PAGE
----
This has been more of the tumultuous same kind of thing as April and May — only different! April was all about planning for the birthday and taking cakes here and there. May a recuperative time for a while, trying to get back to normal — until Toby bit me. The rest of the time has gone to recovering from the effects of the antibiotics (which affected everything!) and trying to get some energy back. Just about there, I guess. I am not saying I'm back to normal; if this is normal, I must have been more fragile than I thought.
While I was being affected within, I was also being affected without. First, Gerry Spencer, who, with his family, became our next door neighbor 44 years ago, died recently. We will miss him, and the neighborhood will not be the same. Now Virginia and Marilyn, two doors down, and we are the last of the "second generation" of homeowners on our side of the block. On the other side, homes are in at least their third generation of owners. Actually, my husband has been here only 20 years; I've been here 53, longest of anyone. It's a dubious distinction!
Farther afield, Gary deGrande has closed his café for the summer, and probably until he can find a better location more in the middle of things. I hope he finds one; I don't want to have to do without it for long. He is busy with farmers markets and catering, so all is not lost.
Then Theresa has closed her wonderful Chinese restaurant across from the Post Office because her rent was raised. She plans to reopen, too. I can't see raising rent when it puts a business out, particularly Downtown. Small businesses have enough problems these days.
Not only that, but Ed, who runs Lakewood Cleaners (a business that has been in the same location for years) tells me he has to move out, but is making arrangements to see that all his loyal customers are served.
Then, to top it off, no Monday newspaper! I know it's better than no paper at all. I look for the new local radio station, Blue Mountain Radio, 90.7 KQBM, to help fill in. The station is well on its way to being completed (building and equipment), and the locals responsible for its creation are planning a fundraiser from noon to 10 p.m. on Saturday, July 7, at the studio on the grounds of the Blue Mountain Coalition for Youth and Families, 364 Main St., West Point.
The fundraiser will include live music on an outdoor stage, live recordings, and a gourmet barbecue and wine and beer garden on adjacent property. The station's board of directors hopes this event will raise enough money to fund studio equipment, a transmitter, broadcast tower rental and other expenses. The station will be the first full-power FM community radio station ever to serve the area. I hope this community project succeeds. Shows American get-up-and-get is not lost.
My husband calls all this "change." Well, I guess it is, but I'm beginning to hate the word. I don't like how it sounds or what it means. It just seems like some sort of excuse not to keep good standards. So much has gone by excusing it to "change."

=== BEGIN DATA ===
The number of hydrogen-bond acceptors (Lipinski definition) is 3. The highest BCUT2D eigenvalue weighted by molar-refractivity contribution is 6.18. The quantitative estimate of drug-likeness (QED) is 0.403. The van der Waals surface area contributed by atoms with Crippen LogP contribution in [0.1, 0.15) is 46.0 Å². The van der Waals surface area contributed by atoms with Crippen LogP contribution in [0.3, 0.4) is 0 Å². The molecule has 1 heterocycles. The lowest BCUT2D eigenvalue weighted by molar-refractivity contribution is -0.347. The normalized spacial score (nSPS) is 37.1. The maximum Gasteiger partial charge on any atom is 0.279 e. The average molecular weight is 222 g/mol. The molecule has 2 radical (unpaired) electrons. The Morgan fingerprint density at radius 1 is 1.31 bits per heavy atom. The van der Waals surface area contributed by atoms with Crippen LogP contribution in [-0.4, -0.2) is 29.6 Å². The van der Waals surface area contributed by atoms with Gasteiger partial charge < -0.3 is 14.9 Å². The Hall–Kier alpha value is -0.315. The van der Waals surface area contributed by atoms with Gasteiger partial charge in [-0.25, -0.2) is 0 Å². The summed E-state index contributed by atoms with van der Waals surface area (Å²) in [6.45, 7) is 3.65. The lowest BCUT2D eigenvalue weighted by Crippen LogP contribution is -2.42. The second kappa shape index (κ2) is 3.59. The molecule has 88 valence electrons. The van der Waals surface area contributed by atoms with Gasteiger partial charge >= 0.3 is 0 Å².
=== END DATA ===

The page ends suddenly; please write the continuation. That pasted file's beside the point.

There are other words that rile me because they are used so often without thought: "plan," "jobs," "out of the box," and general clusters of mealy-mouthed expressions which don't say anything — witness government spokesmen answering direct questions.
I'm sure you have words you don't like, either, for one reason or another. There are some I don't like just for their sounds, not their meanings: "people," "glory," "choice," "flesh." I have a friend who didn't like the word "tender."
Lest this all sound pretty negative, now try for five or six favorite words which lift the spirit and delight the soul. Remember, it's the sound, not the meaning. Send some in; I'd like to hear about them.
The nicest thing happened to us the other day. We had stopped at House of Coffees and came out to find the car battery dead. Before we could even get out to call, three young people showed up and gave us a jump-start — two capable young men and a very thoughtful young woman who moved her truck up next to us when the jumper cables wouldn't reach to the men's truck on the other side. How heartening to find such thoughtfulness in an increasingly hardhearted world.
So, here I am, ending where I usually begin — in the garden, the best place to be — unless it's too hot! Being out in a garden is the most healing thing in the world, because not only can you feel a strong sense of vibrant life, but, nine times out of 10, there are living things that need help from you, no matter how you feel. Plants need watering, feeding or deadheading. Birds and squirrels need feeding. Birdbaths and outdoor water bowls for pets need cleaning and refilling. Sometimes you just feel the need of a small bouquet for indoors while you're petty well confined.
Have good days!
Gwin Paden has been around these parts since 1957, and has been busy with several careers and active in a number of a number of community organizations. It's been a good ride, shared with a lot of good friends. You can reach her at firstname.lastname@example.org.